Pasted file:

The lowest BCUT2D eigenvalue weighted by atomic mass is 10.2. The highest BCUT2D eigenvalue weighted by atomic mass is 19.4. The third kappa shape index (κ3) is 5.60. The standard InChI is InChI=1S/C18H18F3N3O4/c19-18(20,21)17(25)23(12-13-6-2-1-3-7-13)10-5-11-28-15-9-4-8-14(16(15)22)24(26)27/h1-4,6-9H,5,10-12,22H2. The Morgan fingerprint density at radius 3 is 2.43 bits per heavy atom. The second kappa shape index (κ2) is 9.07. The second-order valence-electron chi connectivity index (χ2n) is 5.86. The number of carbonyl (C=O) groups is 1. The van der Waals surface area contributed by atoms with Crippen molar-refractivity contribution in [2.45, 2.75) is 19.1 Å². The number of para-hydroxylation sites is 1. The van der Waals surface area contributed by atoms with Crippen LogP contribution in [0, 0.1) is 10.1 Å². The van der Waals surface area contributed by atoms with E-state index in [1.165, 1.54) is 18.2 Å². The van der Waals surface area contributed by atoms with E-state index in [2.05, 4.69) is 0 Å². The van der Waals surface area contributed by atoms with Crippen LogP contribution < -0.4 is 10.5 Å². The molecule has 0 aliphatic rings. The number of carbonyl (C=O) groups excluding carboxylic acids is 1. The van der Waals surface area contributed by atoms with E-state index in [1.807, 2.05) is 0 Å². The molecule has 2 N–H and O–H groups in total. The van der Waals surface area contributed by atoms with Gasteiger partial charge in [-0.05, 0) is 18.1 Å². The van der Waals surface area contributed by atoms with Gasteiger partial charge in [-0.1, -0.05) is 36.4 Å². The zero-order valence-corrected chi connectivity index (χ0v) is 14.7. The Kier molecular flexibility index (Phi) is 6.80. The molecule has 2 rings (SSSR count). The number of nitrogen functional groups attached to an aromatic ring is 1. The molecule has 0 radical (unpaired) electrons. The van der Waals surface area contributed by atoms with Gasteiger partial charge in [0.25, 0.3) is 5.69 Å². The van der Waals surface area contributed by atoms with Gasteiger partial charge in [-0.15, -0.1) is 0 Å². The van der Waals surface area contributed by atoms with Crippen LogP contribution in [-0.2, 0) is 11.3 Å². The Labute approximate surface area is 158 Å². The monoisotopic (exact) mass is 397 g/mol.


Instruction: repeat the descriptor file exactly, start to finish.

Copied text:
The lowest BCUT2D eigenvalue weighted by atomic mass is 10.2. The highest BCUT2D eigenvalue weighted by atomic mass is 19.4. The third kappa shape index (κ3) is 5.60. The standard InChI is InChI=1S/C18H18F3N3O4/c19-18(20,21)17(25)23(12-13-6-2-1-3-7-13)10-5-11-28-15-9-4-8-14(16(15)22)24(26)27/h1-4,6-9H,5,10-12,22H2. The Morgan fingerprint density at radius 3 is 2.43 bits per heavy atom. The second kappa shape index (κ2) is 9.07. The second-order valence-electron chi connectivity index (χ2n) is 5.86. The number of carbonyl (C=O) groups is 1. The van der Waals surface area contributed by atoms with Crippen molar-refractivity contribution in [2.45, 2.75) is 19.1 Å². The number of para-hydroxylation sites is 1. The van der Waals surface area contributed by atoms with Crippen LogP contribution in [0, 0.1) is 10.1 Å². The van der Waals surface area contributed by atoms with E-state index in [1.165, 1.54) is 18.2 Å². The van der Waals surface area contributed by atoms with E-state index in [2.05, 4.69) is 0 Å². The van der Waals surface area contributed by atoms with Crippen LogP contribution < -0.4 is 10.5 Å². The molecule has 0 aliphatic rings. The number of carbonyl (C=O) groups excluding carboxylic acids is 1. The van der Waals surface area contributed by atoms with E-state index in [1.807, 2.05) is 0 Å². The molecule has 2 N–H and O–H groups in total. The van der Waals surface area contributed by atoms with Gasteiger partial charge in [-0.05, 0) is 18.1 Å². The van der Waals surface area contributed by atoms with Gasteiger partial charge in [-0.1, -0.05) is 36.4 Å². The zero-order valence-corrected chi connectivity index (χ0v) is 14.7. The Kier molecular flexibility index (Phi) is 6.80. The molecule has 2 rings (SSSR count). The number of nitrogen functional groups attached to an aromatic ring is 1. The molecule has 0 radical (unpaired) electrons. The van der Waals surface area contributed by atoms with Gasteiger partial charge in [0.25, 0.3) is 5.69 Å². The van der Waals surface area contributed by atoms with Gasteiger partial charge in [-0.15, -0.1) is 0 Å². The van der Waals surface area contributed by atoms with Crippen LogP contribution in [-0.2, 0) is 11.3 Å². The Labute approximate surface area is 158 Å². The monoisotopic (exact) mass is 397 g/mol.